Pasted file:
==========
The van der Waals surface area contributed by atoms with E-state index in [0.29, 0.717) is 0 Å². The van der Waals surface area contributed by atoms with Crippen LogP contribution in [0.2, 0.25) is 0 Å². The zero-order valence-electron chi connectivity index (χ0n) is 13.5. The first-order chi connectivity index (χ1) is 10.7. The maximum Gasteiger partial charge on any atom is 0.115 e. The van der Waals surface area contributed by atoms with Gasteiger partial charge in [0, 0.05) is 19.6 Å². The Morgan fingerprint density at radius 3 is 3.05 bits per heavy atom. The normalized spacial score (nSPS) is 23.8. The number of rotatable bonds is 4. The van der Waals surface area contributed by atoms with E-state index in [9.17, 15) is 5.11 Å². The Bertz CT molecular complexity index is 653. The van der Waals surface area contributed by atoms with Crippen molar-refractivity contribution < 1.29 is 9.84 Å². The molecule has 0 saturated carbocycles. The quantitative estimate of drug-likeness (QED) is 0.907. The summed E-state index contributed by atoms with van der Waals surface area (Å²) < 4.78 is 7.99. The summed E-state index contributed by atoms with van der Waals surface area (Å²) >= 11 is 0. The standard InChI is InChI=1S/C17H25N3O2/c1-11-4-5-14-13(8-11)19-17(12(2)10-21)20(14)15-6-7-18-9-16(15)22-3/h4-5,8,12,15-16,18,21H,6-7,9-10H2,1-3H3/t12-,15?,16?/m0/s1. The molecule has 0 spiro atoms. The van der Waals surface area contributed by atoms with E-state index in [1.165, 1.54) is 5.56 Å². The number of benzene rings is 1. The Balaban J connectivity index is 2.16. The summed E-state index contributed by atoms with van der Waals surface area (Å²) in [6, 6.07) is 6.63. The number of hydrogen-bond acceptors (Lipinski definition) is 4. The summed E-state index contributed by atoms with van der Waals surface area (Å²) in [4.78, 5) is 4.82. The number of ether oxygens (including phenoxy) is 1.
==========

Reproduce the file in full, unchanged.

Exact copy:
The van der Waals surface area contributed by atoms with E-state index in [0.29, 0.717) is 0 Å². The van der Waals surface area contributed by atoms with Crippen LogP contribution in [0.2, 0.25) is 0 Å². The zero-order valence-electron chi connectivity index (χ0n) is 13.5. The first-order chi connectivity index (χ1) is 10.7. The maximum Gasteiger partial charge on any atom is 0.115 e. The van der Waals surface area contributed by atoms with Gasteiger partial charge in [0, 0.05) is 19.6 Å². The Morgan fingerprint density at radius 3 is 3.05 bits per heavy atom. The normalized spacial score (nSPS) is 23.8. The number of rotatable bonds is 4. The van der Waals surface area contributed by atoms with E-state index in [9.17, 15) is 5.11 Å². The Bertz CT molecular complexity index is 653. The van der Waals surface area contributed by atoms with Crippen molar-refractivity contribution < 1.29 is 9.84 Å². The molecule has 0 saturated carbocycles. The quantitative estimate of drug-likeness (QED) is 0.907. The summed E-state index contributed by atoms with van der Waals surface area (Å²) < 4.78 is 7.99. The summed E-state index contributed by atoms with van der Waals surface area (Å²) >= 11 is 0. The standard InChI is InChI=1S/C17H25N3O2/c1-11-4-5-14-13(8-11)19-17(12(2)10-21)20(14)15-6-7-18-9-16(15)22-3/h4-5,8,12,15-16,18,21H,6-7,9-10H2,1-3H3/t12-,15?,16?/m0/s1. The molecule has 0 spiro atoms. The van der Waals surface area contributed by atoms with E-state index in [1.165, 1.54) is 5.56 Å². The number of benzene rings is 1. The Balaban J connectivity index is 2.16. The summed E-state index contributed by atoms with van der Waals surface area (Å²) in [6, 6.07) is 6.63. The number of hydrogen-bond acceptors (Lipinski definition) is 4. The summed E-state index contributed by atoms with van der Waals surface area (Å²) in [4.78, 5) is 4.82. The number of ether oxygens (including phenoxy) is 1.